Central aortic pressure and assessment of baroreceptor function

A. Avolio, Z. Kouchaki, A. Qasem, M. Butlin

    Research output: Contribution to journalMeeting abstract


    Background: Non-invasive assessment of baroreflex sensitivity (BRS) is conventionally performed by relating changes in heart rate (HR) and systolic pressure (SBP), where continuous beat-to-beat changes in blood pressure are measured in a peripheral location (e.g., finger). The pressure pulse is, however, amplified between the aorta and periphery, with amplification depending on HR due to the frequency dependency of the brachial transfer function. In addition, the degree of pulse amplification reduces with increased aortic stiffness as occurs with age. Aim: To assess BRS using changes in SBP and pulse interval (PI) and to compare values of BRS computed from peripheral (finger) SBP (pSPB) and corresponding central aortic SBP (cSBP). Methods: Continuous blood pressure and ECG signal were acquired in 6 adult subjects (mean age 42 ± 16 years) over periods of 5–20 minutes. The spontaneous sequence technique was used for computation of BRS from the slopes of linear relationships of SBP and PI of contiguous cardiac cycles, where SBP and PI change in the same direction. Central aortic pressure was determined from the finger pressure pulse (Finometer) by applying a mathematical transfer function. BRS was computed for a lag of 0, 1, 2 and 3 cardiac cycles between PI and SBP. Results: The relationship between BRS computed from cSBP (y) and from pSBP (x) was y = 0.98x + 0.19 (r²=0.84). However, for all computed BRS values (n=24), BRS using cSBP were higher (by 21.5 ± 28.9SD %) in 62.5% of measurements (15/24) and lower (by 23 ± 12.8 %) in 35.5% (9/24). Across subjects, there was a trend for the difference to be positively related to heart rate (r²=0.21) and negatively related to age (r²=0.24) and mean arterial pressure (r2=0.11). Conclusions: BRS computed from changes in HR and cSBP show a relation to values computed from pSBP. The difference between the two can, however, be positive or negative, and is related to hemodynamic parameters and age. Further studies are required to assess underlying mechanisms of the differences and potential clinical significance.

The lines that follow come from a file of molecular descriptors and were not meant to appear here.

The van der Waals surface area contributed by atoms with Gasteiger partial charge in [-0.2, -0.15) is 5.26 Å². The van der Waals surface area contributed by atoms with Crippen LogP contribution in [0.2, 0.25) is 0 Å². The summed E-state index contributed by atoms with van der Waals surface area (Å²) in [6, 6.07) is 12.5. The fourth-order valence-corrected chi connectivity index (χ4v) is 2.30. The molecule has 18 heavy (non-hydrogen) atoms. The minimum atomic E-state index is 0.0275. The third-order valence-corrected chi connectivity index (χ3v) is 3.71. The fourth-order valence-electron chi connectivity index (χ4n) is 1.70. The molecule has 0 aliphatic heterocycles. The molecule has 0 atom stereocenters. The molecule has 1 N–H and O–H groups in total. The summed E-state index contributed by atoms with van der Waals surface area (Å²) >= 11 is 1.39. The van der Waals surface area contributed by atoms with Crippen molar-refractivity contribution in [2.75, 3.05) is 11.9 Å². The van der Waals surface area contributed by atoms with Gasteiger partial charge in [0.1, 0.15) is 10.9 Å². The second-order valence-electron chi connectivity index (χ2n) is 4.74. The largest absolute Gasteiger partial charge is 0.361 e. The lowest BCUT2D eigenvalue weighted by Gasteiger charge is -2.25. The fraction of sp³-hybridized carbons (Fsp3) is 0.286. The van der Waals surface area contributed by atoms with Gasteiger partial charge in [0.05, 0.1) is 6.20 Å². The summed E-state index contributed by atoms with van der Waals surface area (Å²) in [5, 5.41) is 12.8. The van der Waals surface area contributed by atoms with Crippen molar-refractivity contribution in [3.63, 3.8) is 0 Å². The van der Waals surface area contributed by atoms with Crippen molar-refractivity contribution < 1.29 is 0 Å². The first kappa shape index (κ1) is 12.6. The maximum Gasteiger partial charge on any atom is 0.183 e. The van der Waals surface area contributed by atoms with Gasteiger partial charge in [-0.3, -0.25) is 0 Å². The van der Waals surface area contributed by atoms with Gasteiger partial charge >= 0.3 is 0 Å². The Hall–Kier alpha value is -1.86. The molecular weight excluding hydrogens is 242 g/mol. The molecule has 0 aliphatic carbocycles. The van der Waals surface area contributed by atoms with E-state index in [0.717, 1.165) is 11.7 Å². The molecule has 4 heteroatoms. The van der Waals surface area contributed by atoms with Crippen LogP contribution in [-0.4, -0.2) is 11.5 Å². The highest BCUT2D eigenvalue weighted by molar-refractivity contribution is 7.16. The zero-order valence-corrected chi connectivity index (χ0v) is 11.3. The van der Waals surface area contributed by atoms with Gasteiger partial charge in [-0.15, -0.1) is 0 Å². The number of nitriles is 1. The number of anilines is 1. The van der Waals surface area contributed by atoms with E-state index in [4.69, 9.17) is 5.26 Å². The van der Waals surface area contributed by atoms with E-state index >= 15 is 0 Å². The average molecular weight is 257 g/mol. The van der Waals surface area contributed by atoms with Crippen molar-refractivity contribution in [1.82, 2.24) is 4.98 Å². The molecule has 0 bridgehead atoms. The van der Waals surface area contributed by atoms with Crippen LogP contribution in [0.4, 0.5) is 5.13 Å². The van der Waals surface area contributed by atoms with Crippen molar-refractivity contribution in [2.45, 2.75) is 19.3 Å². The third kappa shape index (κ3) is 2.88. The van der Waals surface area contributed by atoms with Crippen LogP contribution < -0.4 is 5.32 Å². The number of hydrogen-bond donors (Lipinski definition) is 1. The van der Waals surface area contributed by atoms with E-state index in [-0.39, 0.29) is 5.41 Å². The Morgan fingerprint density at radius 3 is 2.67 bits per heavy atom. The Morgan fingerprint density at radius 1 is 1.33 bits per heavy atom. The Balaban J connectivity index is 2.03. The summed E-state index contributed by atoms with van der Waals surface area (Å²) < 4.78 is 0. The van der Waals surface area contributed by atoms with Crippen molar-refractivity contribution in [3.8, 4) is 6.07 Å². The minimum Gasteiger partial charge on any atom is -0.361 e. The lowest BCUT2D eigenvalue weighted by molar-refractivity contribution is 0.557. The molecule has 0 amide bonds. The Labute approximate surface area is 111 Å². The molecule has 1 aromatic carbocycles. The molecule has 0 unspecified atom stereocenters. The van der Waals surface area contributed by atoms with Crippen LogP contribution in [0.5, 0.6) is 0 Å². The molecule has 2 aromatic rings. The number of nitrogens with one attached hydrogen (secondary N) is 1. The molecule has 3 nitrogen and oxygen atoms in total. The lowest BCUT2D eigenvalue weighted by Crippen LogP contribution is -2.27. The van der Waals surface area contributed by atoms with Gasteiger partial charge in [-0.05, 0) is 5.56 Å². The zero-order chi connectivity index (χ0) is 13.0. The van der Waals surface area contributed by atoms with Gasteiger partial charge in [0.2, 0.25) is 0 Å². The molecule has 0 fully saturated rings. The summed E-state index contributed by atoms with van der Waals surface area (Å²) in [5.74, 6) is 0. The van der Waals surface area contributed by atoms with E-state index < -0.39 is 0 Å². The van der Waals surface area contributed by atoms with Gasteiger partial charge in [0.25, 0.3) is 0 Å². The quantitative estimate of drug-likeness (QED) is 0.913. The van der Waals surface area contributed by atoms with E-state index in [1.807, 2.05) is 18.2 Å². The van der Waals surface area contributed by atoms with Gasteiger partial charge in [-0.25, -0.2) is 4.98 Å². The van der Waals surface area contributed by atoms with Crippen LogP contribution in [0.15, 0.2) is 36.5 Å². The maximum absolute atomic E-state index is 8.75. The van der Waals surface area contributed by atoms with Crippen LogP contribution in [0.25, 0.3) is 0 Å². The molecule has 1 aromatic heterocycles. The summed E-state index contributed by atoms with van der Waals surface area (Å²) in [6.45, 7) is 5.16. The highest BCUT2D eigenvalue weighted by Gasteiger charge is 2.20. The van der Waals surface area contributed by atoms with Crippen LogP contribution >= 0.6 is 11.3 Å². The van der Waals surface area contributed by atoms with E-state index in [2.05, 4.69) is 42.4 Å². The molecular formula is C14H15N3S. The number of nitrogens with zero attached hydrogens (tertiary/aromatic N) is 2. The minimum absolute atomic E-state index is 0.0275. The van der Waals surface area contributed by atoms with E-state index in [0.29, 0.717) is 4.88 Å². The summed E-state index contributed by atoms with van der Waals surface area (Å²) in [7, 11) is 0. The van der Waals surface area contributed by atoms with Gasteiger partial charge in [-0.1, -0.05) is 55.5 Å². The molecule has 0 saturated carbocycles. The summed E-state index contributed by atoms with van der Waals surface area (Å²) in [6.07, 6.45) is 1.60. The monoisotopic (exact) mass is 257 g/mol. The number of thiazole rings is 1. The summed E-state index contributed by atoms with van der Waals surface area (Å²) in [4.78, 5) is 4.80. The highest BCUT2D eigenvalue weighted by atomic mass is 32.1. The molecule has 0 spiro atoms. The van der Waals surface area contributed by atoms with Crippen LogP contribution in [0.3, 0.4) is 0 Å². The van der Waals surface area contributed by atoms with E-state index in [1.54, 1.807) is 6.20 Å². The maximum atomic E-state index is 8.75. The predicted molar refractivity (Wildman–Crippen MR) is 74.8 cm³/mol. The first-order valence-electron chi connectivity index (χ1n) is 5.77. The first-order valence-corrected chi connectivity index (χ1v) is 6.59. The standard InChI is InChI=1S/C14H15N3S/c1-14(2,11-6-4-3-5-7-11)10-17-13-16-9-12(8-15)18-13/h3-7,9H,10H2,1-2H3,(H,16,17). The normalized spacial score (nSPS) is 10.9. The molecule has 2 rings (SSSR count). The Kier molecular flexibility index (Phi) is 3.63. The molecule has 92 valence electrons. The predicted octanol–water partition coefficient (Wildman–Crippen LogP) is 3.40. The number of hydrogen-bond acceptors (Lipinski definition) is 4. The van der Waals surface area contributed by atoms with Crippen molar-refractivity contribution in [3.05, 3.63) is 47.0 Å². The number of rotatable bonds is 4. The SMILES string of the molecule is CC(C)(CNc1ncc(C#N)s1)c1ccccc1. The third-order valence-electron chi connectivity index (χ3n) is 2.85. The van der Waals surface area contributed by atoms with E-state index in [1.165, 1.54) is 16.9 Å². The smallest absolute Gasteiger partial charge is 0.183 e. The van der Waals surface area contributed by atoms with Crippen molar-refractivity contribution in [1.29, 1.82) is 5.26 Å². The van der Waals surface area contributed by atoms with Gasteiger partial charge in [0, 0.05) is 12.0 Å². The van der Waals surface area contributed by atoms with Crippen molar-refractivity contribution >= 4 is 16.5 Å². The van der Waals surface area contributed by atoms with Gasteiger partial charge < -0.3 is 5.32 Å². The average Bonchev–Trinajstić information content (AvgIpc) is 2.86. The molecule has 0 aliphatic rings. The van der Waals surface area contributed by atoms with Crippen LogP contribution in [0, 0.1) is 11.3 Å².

Original languageEnglish
    Pages (from-to)E145
    Number of pages1
    Issue number6
    Publication statusPublished - Jun 2014
    EventAnnual Scientific Meeting of the High Blood Pressure Research Council of Australia (HBPRCA) (35th : 2013) / Annual Scientific Meeting of the Australian Atherosclerosis Society (AAS) (39th : 2013) - Melbourne, Australia, Australia
    Duration: 5 Dec 20137 Dec 2013


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